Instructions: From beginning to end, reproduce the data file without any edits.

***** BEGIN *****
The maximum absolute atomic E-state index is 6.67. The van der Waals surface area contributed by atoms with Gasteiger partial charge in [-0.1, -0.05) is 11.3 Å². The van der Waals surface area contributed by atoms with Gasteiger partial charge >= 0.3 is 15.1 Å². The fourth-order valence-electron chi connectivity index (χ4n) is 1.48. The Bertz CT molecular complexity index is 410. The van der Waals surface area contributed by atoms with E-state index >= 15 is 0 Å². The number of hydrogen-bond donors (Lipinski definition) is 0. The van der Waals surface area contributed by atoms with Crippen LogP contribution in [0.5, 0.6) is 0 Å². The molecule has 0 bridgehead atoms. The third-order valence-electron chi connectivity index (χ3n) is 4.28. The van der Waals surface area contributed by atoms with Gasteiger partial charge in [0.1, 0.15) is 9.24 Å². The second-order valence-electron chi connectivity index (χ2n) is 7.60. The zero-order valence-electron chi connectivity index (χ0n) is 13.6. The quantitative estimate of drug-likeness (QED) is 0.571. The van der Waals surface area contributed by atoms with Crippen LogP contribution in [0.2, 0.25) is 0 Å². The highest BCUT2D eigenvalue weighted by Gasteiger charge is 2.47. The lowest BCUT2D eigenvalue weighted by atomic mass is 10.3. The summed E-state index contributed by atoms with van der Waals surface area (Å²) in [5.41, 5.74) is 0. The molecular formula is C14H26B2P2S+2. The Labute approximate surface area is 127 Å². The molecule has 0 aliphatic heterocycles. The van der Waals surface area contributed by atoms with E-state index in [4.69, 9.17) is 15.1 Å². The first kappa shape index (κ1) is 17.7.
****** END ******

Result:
The maximum absolute atomic E-state index is 6.67. The van der Waals surface area contributed by atoms with Gasteiger partial charge in [-0.1, -0.05) is 11.3 Å². The van der Waals surface area contributed by atoms with Gasteiger partial charge >= 0.3 is 15.1 Å². The fourth-order valence-electron chi connectivity index (χ4n) is 1.48. The Bertz CT molecular complexity index is 410. The van der Waals surface area contributed by atoms with E-state index >= 15 is 0 Å². The number of hydrogen-bond donors (Lipinski definition) is 0. The van der Waals surface area contributed by atoms with Crippen LogP contribution in [0.5, 0.6) is 0 Å². The molecule has 0 bridgehead atoms. The third-order valence-electron chi connectivity index (χ3n) is 4.28. The van der Waals surface area contributed by atoms with Gasteiger partial charge in [0.1, 0.15) is 9.24 Å². The second-order valence-electron chi connectivity index (χ2n) is 7.60. The zero-order valence-electron chi connectivity index (χ0n) is 13.6. The quantitative estimate of drug-likeness (QED) is 0.571. The van der Waals surface area contributed by atoms with Crippen LogP contribution in [0.2, 0.25) is 0 Å². The highest BCUT2D eigenvalue weighted by Gasteiger charge is 2.47. The lowest BCUT2D eigenvalue weighted by atomic mass is 10.3. The summed E-state index contributed by atoms with van der Waals surface area (Å²) in [5.41, 5.74) is 0. The molecular formula is C14H26B2P2S+2. The Labute approximate surface area is 127 Å². The molecule has 0 aliphatic heterocycles. The van der Waals surface area contributed by atoms with E-state index in [4.69, 9.17) is 15.1 Å². The first kappa shape index (κ1) is 17.7.